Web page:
Friday, July 1, 2011

Is he sensing the coming of the darkness

What was it he said today? When you're young and vital, you can go toward the dark and stay gone until just before the light dawns and still make it back in time. But when you're older you can't do that. You don't have the strength to pull away from the dark. Yes, that was it.

I watched him closely for signs of seizure or stroke, as he sat still, in his chair, careful not to bloody the fabric with his bandaged, bleeding elbow. A nest of angry bees had swarmed him out in the driveway as he unrolled some old carpet to check its condition. I had stepped out the front door just in time to see him running backward, tripping, and slamming his shoulder full weight onto the driveway, being covered with bees. His face and lips swelling until I barely knew him, he talked on about the past. But first he reminded me how he'd tried to protect me from the bees. It all happened so fast. All I could see was him sprawled on the ground but before he could shout, "Run!" a bee stung me on the lip.I took off back in the house to grab a box of baking soda to make a paste, and after doctoring us both which included Benedryl and Ativan, and all the excitement started settling down, he reluctantly agreed to sit in his chair and try to relax.

The back story on the ensuing conversation is that God told me right off the git'go that I would be instrumental in bringing peace between him and his family, even if that meant he went back home to them. (That was a big ol' Thy Will Be Done, I can tell you.) I remembered yesterday, when he confessed the reason he wanted to help me around the house was because he never did that before. He was married for 36 years and he never helped around the house? This is disturbing even now, but nothing new.

Neither is his rage.

A year ago, when I let the primary doctor know about the rage, he put him on Seroquel, ostensibly to help him sleep. It helped, but being expensive, every refill caused a new battle. But now the neurologist added Namenda and Aricept to the mix, one at a time, over a period of two months. It seems to be helping.

The neurologist told him it would "help his thinking". So now my beautiful husband with the bee stung lips, bloody elbow and wracked up shoulder is asking quietly, "What else was that Seroquel supposed to do besides help me sleep?"

Rage, I said.

His head nodded knowingly, as he mused that if he wanted to have any kind of life at all, he'd have to stay on Seroquel the rest of his life. "I was born with that rage in me. When I was five or six I had a little wagon, and the handle pinched my thumb and made a blood blister. I beat that wagon until it was torn completely up. Mr. McAllister said it was good to have fire and spirit, but if you couldn't control it, then it was not good at all. I should have been on this stuff all my life," he said.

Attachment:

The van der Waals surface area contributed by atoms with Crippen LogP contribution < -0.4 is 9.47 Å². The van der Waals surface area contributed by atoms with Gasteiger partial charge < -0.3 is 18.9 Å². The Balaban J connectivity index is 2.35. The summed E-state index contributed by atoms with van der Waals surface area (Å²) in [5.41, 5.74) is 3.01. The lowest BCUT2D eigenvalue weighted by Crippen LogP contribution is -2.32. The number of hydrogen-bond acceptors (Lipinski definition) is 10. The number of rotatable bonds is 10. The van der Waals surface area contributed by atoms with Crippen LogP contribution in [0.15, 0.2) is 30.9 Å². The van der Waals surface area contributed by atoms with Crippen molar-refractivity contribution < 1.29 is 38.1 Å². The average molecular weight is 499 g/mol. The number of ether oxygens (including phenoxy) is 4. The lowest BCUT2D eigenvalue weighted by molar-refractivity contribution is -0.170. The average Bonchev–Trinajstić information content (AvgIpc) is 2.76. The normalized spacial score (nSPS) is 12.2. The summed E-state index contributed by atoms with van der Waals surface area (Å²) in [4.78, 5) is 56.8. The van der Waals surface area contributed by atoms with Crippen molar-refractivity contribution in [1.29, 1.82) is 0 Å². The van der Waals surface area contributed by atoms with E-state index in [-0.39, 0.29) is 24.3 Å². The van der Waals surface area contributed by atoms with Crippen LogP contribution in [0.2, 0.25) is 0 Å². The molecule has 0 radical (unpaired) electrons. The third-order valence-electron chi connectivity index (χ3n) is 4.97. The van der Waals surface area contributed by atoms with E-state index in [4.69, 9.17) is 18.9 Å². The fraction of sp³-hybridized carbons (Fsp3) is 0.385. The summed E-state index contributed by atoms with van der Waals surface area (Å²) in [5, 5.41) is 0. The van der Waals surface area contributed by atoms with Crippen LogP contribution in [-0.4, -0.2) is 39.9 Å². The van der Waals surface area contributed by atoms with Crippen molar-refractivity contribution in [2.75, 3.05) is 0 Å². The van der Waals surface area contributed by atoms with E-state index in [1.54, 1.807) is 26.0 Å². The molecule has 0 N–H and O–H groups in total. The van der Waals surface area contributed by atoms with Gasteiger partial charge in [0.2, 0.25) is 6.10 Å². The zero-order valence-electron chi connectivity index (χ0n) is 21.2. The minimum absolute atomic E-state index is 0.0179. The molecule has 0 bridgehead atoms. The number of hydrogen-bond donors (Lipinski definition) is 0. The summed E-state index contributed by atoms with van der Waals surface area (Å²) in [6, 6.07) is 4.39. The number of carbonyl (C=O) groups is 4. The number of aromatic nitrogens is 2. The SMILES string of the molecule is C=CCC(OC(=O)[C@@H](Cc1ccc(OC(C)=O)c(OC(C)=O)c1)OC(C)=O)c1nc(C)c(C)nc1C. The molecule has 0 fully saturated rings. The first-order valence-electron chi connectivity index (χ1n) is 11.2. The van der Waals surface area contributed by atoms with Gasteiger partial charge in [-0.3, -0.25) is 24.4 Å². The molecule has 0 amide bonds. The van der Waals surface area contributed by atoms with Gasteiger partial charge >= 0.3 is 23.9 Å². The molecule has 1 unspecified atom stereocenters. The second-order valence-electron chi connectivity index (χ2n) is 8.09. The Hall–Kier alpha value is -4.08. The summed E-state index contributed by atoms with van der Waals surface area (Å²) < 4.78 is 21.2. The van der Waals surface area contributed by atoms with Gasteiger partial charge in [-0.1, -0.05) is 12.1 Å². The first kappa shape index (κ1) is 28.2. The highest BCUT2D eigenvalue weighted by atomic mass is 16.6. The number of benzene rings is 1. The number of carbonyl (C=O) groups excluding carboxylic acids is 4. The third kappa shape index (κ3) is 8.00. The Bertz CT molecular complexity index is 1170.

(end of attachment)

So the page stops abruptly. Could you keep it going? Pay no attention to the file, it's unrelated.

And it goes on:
I felt like saying Who Are You and What Have You Done With My Husband? This is how untypical instrospection is for this man.

Who's Out There? (c) Lin Cochran

This could be the start of something big.

Thy will be done.

The night the moon was closer to the earth than it will be ever in our lifetime, a cloud passed in front of the moon, forming a perfect face looking back at us.

Coach Broyle's Playbook for Alzheimer's Caregivers

This book comes highly recommended for caregivers. It is downloadable onto Amazon's Free Kindle App for PC's, which keeps it away from the curious at our house. He does not use the computer and we don't use the A word or the C word. I'm his wife, not his caregiver. Lately I've become his friend. He is talking now about way back in the day. I stand as his witness. This man knows exactly what is happening to him. I am attempting to accurately record his shifting perceptions.

To Believe in God

To Believe

To believe in God is to celebrate
the gift of life in the presence of death.
It is easy to celebrate life on the good days
when the sun is shining and laughter floats
through the air and children play and lovers love.
But life is more than sunshine.
There is also dusk and the starless night
when laughter dies and fear clings to the soul . . .
fear of losing someone dear.

That's when celebration becomes an act of faith.
Not a soft faith full of heavenly promises,
or a bromide faith which dulls the sharp throb of grief,
but an open faith . . . open to the dawn and to the dark.
A faith that reaches up to claim life's highest joys
and kneels down to taste the bitter wine of failure
and disappointment and sadness.
A faith that seeks every mood and in that exposure
grows more sensitive
feels more pain
knows more joy.

To believe in God is to celebrate life.
Not a piece of life but all of it . . .
the good and the bad, the happy and the sad.
Because God gave it all
and we live when we receive it all
and love it and use it and live it.

To believe in God is not to deny
the presence of ugliness
but to transform it into beauty;
not to deny the sounds of discord
but to blend them into harmony;
not to deny the confusion of chaos
but to create order.

To believe in God is to take anger
and make it into a sensitizing of the soul;
to take hatred
and transform it into a ministry of love.
To believe in God is to take the broken pieces of life
and fashion them into a cross.

Author Unknown